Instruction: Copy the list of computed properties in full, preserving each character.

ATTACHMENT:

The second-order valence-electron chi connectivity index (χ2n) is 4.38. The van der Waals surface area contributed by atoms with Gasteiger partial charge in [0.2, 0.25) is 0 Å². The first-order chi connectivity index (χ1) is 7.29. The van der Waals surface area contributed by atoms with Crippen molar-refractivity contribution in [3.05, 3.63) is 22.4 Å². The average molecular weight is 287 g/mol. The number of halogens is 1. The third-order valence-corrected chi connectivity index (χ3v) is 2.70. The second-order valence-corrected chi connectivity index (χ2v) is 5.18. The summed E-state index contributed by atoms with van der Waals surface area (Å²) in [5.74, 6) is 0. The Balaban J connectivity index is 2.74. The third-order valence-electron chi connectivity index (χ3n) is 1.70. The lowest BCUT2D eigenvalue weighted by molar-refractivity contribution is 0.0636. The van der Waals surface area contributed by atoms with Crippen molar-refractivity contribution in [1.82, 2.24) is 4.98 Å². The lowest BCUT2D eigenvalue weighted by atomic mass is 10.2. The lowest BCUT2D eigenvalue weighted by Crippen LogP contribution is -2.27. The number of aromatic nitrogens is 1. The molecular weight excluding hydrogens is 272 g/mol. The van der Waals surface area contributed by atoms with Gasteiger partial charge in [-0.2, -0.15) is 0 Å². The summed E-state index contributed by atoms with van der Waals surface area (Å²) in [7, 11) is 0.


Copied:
The second-order valence-electron chi connectivity index (χ2n) is 4.38. The van der Waals surface area contributed by atoms with Gasteiger partial charge in [0.2, 0.25) is 0 Å². The first-order chi connectivity index (χ1) is 7.29. The van der Waals surface area contributed by atoms with Crippen molar-refractivity contribution in [3.05, 3.63) is 22.4 Å². The average molecular weight is 287 g/mol. The number of halogens is 1. The third-order valence-corrected chi connectivity index (χ3v) is 2.70. The second-order valence-corrected chi connectivity index (χ2v) is 5.18. The summed E-state index contributed by atoms with van der Waals surface area (Å²) in [5.74, 6) is 0. The Balaban J connectivity index is 2.74. The third-order valence-electron chi connectivity index (χ3n) is 1.70. The lowest BCUT2D eigenvalue weighted by molar-refractivity contribution is 0.0636. The van der Waals surface area contributed by atoms with Crippen molar-refractivity contribution in [1.82, 2.24) is 4.98 Å². The lowest BCUT2D eigenvalue weighted by atomic mass is 10.2. The lowest BCUT2D eigenvalue weighted by Crippen LogP contribution is -2.27. The number of aromatic nitrogens is 1. The molecular weight excluding hydrogens is 272 g/mol. The van der Waals surface area contributed by atoms with Gasteiger partial charge in [-0.2, -0.15) is 0 Å². The summed E-state index contributed by atoms with van der Waals surface area (Å²) in [7, 11) is 0.